The gunman who killed 12 at a crowded bar in Thousand Oaks, Calif., was a Marine combat veteran who likely suffered from post-traumatic stress disorder, Ventura County Sheriff Geoff Dean said.
Authorities identified the suspect as former machine gunner Ian David Long, 28, on Thursday.
Dressed all in black and with his hood pulled low, Long entered the Borderline Bar & Grill around 11:20 p.m. on Wednesday, opening fire as a number of students were gathered for a “college country night” event. At least 23 people were injured while trying to escape the veteran’s rampage, Ventura County officials report.
Long was found in dead of a gunshot wound inside the bar in an office adjacent to the entry. “We believe he shot himself,” Dean said.
Long is not believed to have had a previous criminal record, but police visited the Southern California home he shared with his mother in April over a domestic disturbance. Neighbors recalled loud and sometimes violent fights between Long and his mother, AP reports.
The motive for the shooting is still under investigation.
Long may have illegally acquired the gun used in the shooting
Law enforcement officials said Long was armed with a Glock 21, a .45-caliber semi-automatic handgun.
Long also threw smoke bombs into the crowded country music bar before shooting a bouncer, cashier and a number of patrons, AP reports. Victims dove for cover behind bar furniture as the carnage unfolded, according to witnesses. When Long stopped to reload, some used barstools to break windows and escape.
According to Dean, Long’s handgun is designed to hold 10 rounds but had an extended magazine, which is illegal in California. Dean said Long had legally purchased the weapon.
Long had a history of domestic disturbances
Police searched the Newbury Park home where Long lived with his mother Colleen on Thursday, according to AP. Neighbors recounted a history of loud, aggressive fights between the mother and son.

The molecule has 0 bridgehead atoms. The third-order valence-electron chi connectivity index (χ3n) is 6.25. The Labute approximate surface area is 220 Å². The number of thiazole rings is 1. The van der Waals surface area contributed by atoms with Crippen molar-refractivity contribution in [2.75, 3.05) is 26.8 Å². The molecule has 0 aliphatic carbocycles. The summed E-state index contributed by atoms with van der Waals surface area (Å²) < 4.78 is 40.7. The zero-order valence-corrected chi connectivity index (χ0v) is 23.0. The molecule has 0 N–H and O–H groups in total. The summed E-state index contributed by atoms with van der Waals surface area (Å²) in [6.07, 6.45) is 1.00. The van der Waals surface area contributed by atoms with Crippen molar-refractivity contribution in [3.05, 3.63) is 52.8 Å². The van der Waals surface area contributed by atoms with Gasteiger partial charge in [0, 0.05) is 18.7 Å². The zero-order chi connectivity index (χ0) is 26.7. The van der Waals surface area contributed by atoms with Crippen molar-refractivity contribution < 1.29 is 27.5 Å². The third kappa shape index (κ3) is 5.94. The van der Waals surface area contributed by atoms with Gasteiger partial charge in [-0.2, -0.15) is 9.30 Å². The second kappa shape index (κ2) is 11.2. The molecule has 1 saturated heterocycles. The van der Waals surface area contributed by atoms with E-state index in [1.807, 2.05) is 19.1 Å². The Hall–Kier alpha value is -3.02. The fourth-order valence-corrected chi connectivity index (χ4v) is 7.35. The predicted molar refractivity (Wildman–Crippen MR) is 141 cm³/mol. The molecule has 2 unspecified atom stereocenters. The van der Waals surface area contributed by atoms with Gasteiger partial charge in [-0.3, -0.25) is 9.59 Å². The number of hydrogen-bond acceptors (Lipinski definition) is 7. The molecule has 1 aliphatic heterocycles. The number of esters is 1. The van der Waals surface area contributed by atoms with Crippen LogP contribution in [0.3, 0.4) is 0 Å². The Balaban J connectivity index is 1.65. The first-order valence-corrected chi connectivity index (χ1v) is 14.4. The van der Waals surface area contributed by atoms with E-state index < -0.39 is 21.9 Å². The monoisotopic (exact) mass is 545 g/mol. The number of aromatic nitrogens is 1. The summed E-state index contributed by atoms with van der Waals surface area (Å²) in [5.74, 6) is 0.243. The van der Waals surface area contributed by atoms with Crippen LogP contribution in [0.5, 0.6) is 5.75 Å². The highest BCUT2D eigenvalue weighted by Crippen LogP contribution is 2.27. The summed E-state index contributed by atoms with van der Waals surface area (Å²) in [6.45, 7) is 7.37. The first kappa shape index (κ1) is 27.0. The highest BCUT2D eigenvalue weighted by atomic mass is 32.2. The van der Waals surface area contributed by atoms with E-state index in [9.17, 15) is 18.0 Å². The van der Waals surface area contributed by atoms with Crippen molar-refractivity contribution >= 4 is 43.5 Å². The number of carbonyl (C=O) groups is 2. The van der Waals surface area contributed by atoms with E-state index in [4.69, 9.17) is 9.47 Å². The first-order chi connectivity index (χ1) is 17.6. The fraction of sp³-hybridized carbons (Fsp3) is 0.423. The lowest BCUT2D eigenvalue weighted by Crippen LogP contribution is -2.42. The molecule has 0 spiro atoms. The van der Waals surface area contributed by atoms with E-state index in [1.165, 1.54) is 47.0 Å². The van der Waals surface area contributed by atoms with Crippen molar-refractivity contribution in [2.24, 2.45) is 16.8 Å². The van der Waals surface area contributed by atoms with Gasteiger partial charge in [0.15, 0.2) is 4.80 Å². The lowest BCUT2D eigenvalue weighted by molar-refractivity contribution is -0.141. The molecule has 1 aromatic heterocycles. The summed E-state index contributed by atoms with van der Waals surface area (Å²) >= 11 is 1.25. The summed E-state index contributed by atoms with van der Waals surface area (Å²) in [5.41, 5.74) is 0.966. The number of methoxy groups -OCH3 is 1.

Law enforcement officers had previously had “several contacts” with Long over “minor events,” Dean said.
In April, Ventura County Sheriff’s Department deputies responded to a domestic disturbance complaint at the Long’s ranch-style home. The next-door neighbor, Tom Hanson, said he called the police after he heard “heavy-duty banging” and shouting, AP reports.
“Somebody has missed something here,” said Tom Hanson’s wife, Julie Hanson. “This woman has to know that this child needed help.”
Law enforcement found Long “somewhat irate, [and] acting a little irrationally,” according to Dean. But the sheriff’s deputies declined to send Long for a psychiatric evaluation after he was cleared by a mental health specialist. The evaluator did warn officers that Long might be suffering from PTSD related to his military service, according to Dean.
“Obviously he had something going on in his head that would cause him to do something like this,” Dean said. He added that Long claimed to have been the victim of a violent assault at another Thousand Oaks bar in 2015.
Officials said Long purchased the gun used in the shooting shortly after the domestic disturbance in April, according to the Los Angeles Times.
Deployment in Afghanistan and failed marriage
Long enlisted in the Marine Corps at the age of 18 in 2008 and served as an infantry gunner, according to service records. He was deployed to Afghanistan from Nov. 16, 2010 to June 14, 2011. He earned the rank of corporal in August 2011 and received an honorable discharge in 2013.
“The Marine Corps extends its deepest condolences to the families of the victims in this senseless tragedy,” Capt. Joseph Butterfield, a Marine spokesman, said.
According to court records, Long got married in Honolulu in 2009. But the couple separated in 2011, while Long was on a seven-month-long deployment, and filed for divorce in May 2013 two months after his discharge. The couple’s divorce papers cited irreconcilable differences, according to AP.
Long also attended California State University and was last there in 2016, the university said in a statement to AP.
Long’s ex-roommate was ‘shocked’ to learn of the shooting
Newbury Park resident Winnet Blake, who lived with Long for several years, says he was shocked when he found out about the news.
“He was just quiet and kept to himself, he was just a roommate,” Blake tells TIME. “I was shocked, I was like ‘What the hell? This is crazy.’”
Blake and Long were roommates on two separate occasions: once in Ventura County for 8 months and then again for a year and a half in Los Angeles County. Blake says the last time they were roommates was two years ago.
Blake adds that while the two lived together, Long mostly kept to himself. Blake said that to his knowledge, Long did not keep guns around the apartment. He was not aware of his roommate being politically active.
“That’s not something we spoke about.” Blake says.